You know what happened next. They gave up 6 runs without ever recording that out, and lost in true Coors Field fashion. And then they lost again on Wednesday, turning a series that was 99% of the way to being successful into a bit of a failure.
Wednesday’s loss was not as heartbreaking, because they were 17 outs away from victory when the fecal matter hit the fan, instead of just 1 out away. But the catalyst was the same: a 6-run inning by the Rockies in which Coors Field did the thing that Coors Field does best: it took a game where the pitcher — even a bad one — has an inherent advantage over a hitter — even a good one — and flipped it. For one inning you fully expected every Colorado hitter to get on base, and they almost all did. You temporarily forgot that it’s supposed to be the batter, not the pitcher who has a .240 success rate.
Coors Field may be known as the lone park where home runs are as prevalent as overpriced beers, but I think the real defining feature of the park is how easy it is to get and sustain rallies, even without the big hit. When the bleeding starts, there are no bandaids, no cotton swabs, no shirts you’re willing to ruin, and you’re left to try and quell the flow with some old magazines you’ve forgotten to unsubscribe from.
To wit: the Rockies didn’t hit a single extra-base hit in their monster inning. Or in the game, for that matter.
But after Logan Webb struck out Raimel Tapia to open the inning — making it 10 up, 10 down — he allowed 3 singles and 3 walks to the next 7 batters before Gabe Kapler had seen enough. In came Matt Wisler, who allowed back-to-back singles before ending the inning. The Rockies had their 6 runs, and it was all they needed.
It was a shame, really. Other than that inning, the Giants held the Rockies to a single at-bat with a runner in scoring position. The pitchers and defense did their job for 8 of the 9 innings but whew, that outlier inning, as it so often does in Denver, was brutal.
The Giants made things interesting before getting on their plane, which was good of them but also made the loss sting a little more. Trailing 6-4 entering the final inning, the Giants tried to start a rally for free. Brandon Crawford and Wilmer Flores drew walks to open the inning, and Curt Casali loaded the count. Casali tried to take ball 4, but his check swing was ruled as a swing. It was one of those 50/50 plays where you can logically understand the call, but that didn’t make it an easy pill to swallow.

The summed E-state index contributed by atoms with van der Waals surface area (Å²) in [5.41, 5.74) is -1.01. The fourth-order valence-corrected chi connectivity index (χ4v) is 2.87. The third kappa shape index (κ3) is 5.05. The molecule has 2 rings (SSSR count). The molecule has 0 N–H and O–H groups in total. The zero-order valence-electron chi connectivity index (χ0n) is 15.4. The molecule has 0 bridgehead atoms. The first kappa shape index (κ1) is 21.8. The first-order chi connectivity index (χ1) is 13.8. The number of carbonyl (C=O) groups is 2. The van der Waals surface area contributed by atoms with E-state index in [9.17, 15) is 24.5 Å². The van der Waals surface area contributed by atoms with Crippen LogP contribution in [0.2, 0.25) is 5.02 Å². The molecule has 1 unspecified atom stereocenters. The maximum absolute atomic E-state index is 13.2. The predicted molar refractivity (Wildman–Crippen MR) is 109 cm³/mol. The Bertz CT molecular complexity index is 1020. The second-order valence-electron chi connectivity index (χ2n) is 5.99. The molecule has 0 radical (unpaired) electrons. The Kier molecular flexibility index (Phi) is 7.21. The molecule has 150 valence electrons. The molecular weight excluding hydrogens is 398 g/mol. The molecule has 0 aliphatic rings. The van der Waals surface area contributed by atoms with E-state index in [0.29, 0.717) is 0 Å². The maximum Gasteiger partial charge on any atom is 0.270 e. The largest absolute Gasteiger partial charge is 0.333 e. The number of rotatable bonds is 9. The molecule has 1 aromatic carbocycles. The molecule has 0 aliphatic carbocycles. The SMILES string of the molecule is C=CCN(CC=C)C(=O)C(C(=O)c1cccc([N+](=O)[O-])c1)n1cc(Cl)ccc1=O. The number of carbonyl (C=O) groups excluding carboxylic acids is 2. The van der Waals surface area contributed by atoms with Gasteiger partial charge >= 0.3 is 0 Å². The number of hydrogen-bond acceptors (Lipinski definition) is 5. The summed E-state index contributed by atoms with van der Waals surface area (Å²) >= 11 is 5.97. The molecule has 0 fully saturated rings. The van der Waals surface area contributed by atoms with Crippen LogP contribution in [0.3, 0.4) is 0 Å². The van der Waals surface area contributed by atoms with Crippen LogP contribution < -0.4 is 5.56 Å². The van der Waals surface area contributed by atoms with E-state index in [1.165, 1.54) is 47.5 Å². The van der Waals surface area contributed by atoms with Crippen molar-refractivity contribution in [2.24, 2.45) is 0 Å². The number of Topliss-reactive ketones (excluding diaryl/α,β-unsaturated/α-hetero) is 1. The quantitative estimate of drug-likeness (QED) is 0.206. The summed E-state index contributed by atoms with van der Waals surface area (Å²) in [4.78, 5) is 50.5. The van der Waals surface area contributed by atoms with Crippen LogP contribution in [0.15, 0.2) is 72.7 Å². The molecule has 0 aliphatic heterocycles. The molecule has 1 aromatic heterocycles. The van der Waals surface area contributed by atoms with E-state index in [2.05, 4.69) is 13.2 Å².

It also resulted in Alex Wood getting ejected.
Giants say Alex Wood was ejected for yelling from the dugout after Curt Casali struck out on a close call. Tim Hudson would be proud.— Alex Pavlovic (@PavlovicNBCS) May 5, 2021
Steven Duggar then worked a count to 2-2 before taking strike 3 on a pitch that he definitely should have swung at, but was called a ball many times throughout the game.
Then, just for some added Coors funkiness, the Giants put on a double steal, which drew a throw into center field. Suddenly it was a 6-5 game, and the tying run was 90 feet from the plate. But Darin Ruf grounded out, and the Giants lost the game and series.
You can’t fault the Giants for having uninteresting games this series, that’s for sure. But they led for more than 80% of the series and still lost it.
A few notes from the game:
- The Giants got two beautiful home runs in the game, courtesy of Crawford and Ruf.
- Flores and Buster Posey both exited the game early, the former after fouling a pitch off his knee, and the latter due to hamstring tightness. It sounds like both players are fine.
Buster Posey felt his right hamstring tighten up running to second base. He was taken out as a precaution. Wilmer Flores is contused after the foul off his upper knee area.— Andrew Baggarly (@extrabaggs) May 5, 2021
Contusion for Wilmer Flores. "No long-term concerns," Kapler said.— Mark W. Sanchez (@MarkWSanchez) May 5, 2021
- The game was delayed due to weather for about an hour, which would normally be an annoyance on getaway day. But with a short flight back home and an off day on Thursday, it doesn’t really matter. Still, if it makes you hate Coors Field even more, I won’t stop you.
- It’s hard to know what to make of Webb’s start, as he was spectacular for 3 innings and couldn’t make it through the next. But it does appear that his time in the rotation is done for now, as Johnny Cueto will return this weekend.
- Randy Winn temporarily took Mike Krukow’s spot on the broadcast for the series and I was pretty impressed. There were some newbie hiccups, as you expect, but I thought he did a really solid job.
- The Giants now get a day off before yet another series against the Padres. And they’re still in first place in the NL West.